Please use this identifier to cite or link to this item: http://localhost:8081/xmlui/handle/123456789/14069
Authors: Singh, Binod Kumar
Keywords: Image reconstruction;More generally image;dimensional reconstructions increased.;slice reconstruction
Issue Date: May-2015
Abstract: Image reconstruction from projections is required in many practical problems, where the original object is either not visible or not measurable directly, but its projections from various directions are measurable. Such problems occur mainly in medical diagnostics imaging, radio and radar astronomy, electron microscopy, magnetic resonance imaging (MRI), non destructive testing and many more applications. More generally image reconstruction from projections deals with viewing the internal structure within an object in a non-invasive manner. In this process the plane sections of three dimensional objects are visualized using X-ray (in most applications) or γ- ray (some industrial applications) measurements. These measurements are taken as loss of energy and the internal structure is reconstructed as attenuation of these energies, which is closely related to the density of the object. Starting from 1970, the image reconstruction from projection earlier referred as computerized tomography (CT) or computer assisted tomography (CAT) has been initialized. In early development it is only getting two dimensional reconstruction from projections modelled as line or strip integrals along parallel lines or strips in different directions covering the whole objects (as 180 degrees). Further, with more technological advancement, the interest to get three dimensional reconstructions increased. These advancements mainly took place more recently in last decade. In present thesis the advancement of techniques from two dimensional image reconstruction to three dimensional image reconstructions from one dimensional and two dimensional projections are discussed. An image is a three dimensional object’s internal structure, the region of interest (ROI) for reconstruction will always be unit sphere in 3 for three dimensional reconstruction and unit circle in 2 in two dimensional reconstructions. ii In two dimensional image reconstruction problems, transform methods and algebraic methods have been analyzed. In transform method the analysis is focussed on convolution backprojection method based on Fourier slice theorem with parallel beam projection and convolution back projection method transformed for fan beam projections for both cases of detector arrangements, i.e. equiangular detector array and equispaced detector array. In algebraic reconstruction method the results have been compared with modified simultaneous algebraic reconstruction technique (MSART). In three dimensional image reconstruction methods, first, slice reconstruction has been discussed then direct three dimensional reconstruction from two dimensional projection data with circular source trajectory with parallel plane data has been discussed. Next, the reconstruction from cone beam projection data in helical or spiral source trajectory has been discussed for both types of detector arrangements viz. curved surface detector array and flat surface detector array. In both cases Katsevich PI line reconstruction method and the practical cone beam algorithm of Feldkemp Davis & Kress known as FDK method has been analyzed. All these methods of image reconstruction in two and three dimensions are converted to algorithms applicable to simulated Shepp-Logan phantoms and Jaw phantom. For converting the reconstruction methods to applicable algorithms all the variables have been standardized for two dimension case. Similarly the standardization is done for three dimensional and all algorithms are provided namely, convolution back projection (CBP) method for parallel beam projection, CBP method for equiangular detectors in fan beam X-ray and CBP method for equispaced detectors array in fan beam projections. All the algorithms are applied in two dimensional reconstruction as well as slices of three dimensional phantoms. The algorithms are compared on the basis of error analysis and time complexity. The errors reported are actual errors of the methods, they do not contain any measurement errors, since the projection data is simulated on the simulated image these errors off course contain approximation and interpolation errors.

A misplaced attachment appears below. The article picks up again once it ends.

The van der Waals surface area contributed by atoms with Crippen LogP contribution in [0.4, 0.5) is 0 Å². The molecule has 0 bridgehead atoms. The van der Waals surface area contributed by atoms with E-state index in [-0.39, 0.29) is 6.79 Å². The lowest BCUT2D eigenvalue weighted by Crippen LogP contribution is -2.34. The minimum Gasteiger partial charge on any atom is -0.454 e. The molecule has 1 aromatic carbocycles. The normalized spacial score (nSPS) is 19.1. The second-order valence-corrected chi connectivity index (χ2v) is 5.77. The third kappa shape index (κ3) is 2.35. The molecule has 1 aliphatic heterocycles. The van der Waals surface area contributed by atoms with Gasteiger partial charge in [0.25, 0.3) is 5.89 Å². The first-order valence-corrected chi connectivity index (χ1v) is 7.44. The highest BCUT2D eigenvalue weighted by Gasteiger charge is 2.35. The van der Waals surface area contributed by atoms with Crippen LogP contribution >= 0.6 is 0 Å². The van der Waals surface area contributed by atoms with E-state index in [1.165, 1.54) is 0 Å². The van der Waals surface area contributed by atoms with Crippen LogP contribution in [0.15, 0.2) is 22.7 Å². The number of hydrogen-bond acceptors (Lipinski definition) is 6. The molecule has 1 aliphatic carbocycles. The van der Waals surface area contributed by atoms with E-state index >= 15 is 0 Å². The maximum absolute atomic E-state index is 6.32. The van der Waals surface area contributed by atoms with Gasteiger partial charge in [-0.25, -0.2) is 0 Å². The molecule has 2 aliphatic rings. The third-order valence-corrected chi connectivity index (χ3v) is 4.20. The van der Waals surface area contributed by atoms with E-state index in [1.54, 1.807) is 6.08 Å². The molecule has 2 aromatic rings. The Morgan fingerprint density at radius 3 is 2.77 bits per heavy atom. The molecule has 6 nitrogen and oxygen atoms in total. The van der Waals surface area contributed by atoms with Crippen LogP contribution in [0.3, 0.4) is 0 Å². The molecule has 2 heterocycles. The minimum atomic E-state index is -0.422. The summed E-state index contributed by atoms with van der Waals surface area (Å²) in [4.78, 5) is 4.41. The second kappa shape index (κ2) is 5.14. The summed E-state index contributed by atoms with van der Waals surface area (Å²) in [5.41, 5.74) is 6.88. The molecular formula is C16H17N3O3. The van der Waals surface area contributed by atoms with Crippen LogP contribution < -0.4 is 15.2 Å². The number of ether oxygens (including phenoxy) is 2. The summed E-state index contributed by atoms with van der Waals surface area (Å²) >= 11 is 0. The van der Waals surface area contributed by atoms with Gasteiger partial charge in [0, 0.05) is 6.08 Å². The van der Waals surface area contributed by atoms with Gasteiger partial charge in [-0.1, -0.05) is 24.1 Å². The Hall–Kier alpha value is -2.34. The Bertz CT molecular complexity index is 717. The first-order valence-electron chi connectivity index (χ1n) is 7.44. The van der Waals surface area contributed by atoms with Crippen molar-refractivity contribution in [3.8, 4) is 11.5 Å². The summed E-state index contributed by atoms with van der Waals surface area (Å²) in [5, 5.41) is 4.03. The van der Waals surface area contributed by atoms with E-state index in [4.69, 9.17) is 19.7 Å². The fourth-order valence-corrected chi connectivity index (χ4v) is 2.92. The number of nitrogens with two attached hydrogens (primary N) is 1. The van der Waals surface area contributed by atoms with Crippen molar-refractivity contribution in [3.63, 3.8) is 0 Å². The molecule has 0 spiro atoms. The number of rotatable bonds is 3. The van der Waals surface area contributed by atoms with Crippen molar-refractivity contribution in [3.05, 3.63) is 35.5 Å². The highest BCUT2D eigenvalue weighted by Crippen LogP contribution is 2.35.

Research Supervisor/ Guide: Srivastava, Tanuja
metadata.dc.type: Thesis
Appears in Collections:DOCTORAL THESES (Maths)

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